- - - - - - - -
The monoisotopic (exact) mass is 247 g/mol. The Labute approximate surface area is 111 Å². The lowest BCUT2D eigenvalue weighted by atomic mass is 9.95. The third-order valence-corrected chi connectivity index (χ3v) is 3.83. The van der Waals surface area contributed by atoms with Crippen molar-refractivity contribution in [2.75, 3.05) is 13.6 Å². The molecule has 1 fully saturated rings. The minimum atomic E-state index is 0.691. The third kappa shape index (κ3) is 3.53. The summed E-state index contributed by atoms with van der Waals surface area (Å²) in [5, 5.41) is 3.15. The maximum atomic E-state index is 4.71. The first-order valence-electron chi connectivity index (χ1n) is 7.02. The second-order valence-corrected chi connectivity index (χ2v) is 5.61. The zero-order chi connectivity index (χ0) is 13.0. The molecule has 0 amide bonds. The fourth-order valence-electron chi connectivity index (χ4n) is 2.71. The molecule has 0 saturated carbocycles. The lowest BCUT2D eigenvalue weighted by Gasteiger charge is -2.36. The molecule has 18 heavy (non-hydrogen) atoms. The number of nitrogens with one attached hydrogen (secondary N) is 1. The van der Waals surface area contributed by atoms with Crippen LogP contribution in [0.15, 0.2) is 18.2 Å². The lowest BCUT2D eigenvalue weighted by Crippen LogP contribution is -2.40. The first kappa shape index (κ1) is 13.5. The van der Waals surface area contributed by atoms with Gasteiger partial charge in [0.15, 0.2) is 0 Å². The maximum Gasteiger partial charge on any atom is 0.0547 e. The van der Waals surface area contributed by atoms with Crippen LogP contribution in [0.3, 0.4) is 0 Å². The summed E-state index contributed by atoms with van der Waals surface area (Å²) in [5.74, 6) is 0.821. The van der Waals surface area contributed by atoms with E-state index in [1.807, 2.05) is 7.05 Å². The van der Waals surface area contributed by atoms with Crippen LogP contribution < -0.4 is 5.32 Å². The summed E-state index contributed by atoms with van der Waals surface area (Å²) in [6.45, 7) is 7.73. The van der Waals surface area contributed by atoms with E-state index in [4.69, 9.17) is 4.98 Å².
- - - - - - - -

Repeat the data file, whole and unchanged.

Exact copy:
The monoisotopic (exact) mass is 247 g/mol. The Labute approximate surface area is 111 Å². The lowest BCUT2D eigenvalue weighted by atomic mass is 9.95. The third-order valence-corrected chi connectivity index (χ3v) is 3.83. The van der Waals surface area contributed by atoms with Crippen molar-refractivity contribution in [2.75, 3.05) is 13.6 Å². The molecule has 1 fully saturated rings. The minimum atomic E-state index is 0.691. The third kappa shape index (κ3) is 3.53. The summed E-state index contributed by atoms with van der Waals surface area (Å²) in [5, 5.41) is 3.15. The maximum atomic E-state index is 4.71. The first-order valence-electron chi connectivity index (χ1n) is 7.02. The second-order valence-corrected chi connectivity index (χ2v) is 5.61. The zero-order chi connectivity index (χ0) is 13.0. The molecule has 0 amide bonds. The fourth-order valence-electron chi connectivity index (χ4n) is 2.71. The molecule has 0 saturated carbocycles. The lowest BCUT2D eigenvalue weighted by Gasteiger charge is -2.36. The molecule has 18 heavy (non-hydrogen) atoms. The number of nitrogens with one attached hydrogen (secondary N) is 1. The van der Waals surface area contributed by atoms with Crippen LogP contribution in [0.15, 0.2) is 18.2 Å². The lowest BCUT2D eigenvalue weighted by Crippen LogP contribution is -2.40. The first kappa shape index (κ1) is 13.5. The van der Waals surface area contributed by atoms with Gasteiger partial charge in [0.15, 0.2) is 0 Å². The maximum Gasteiger partial charge on any atom is 0.0547 e. The van der Waals surface area contributed by atoms with Crippen LogP contribution in [0.3, 0.4) is 0 Å². The summed E-state index contributed by atoms with van der Waals surface area (Å²) in [5.74, 6) is 0.821. The van der Waals surface area contributed by atoms with E-state index in [1.807, 2.05) is 7.05 Å². The van der Waals surface area contributed by atoms with Crippen LogP contribution < -0.4 is 5.32 Å². The summed E-state index contributed by atoms with van der Waals surface area (Å²) in [6.45, 7) is 7.73. The van der Waals surface area contributed by atoms with E-state index in [4.69, 9.17) is 4.98 Å².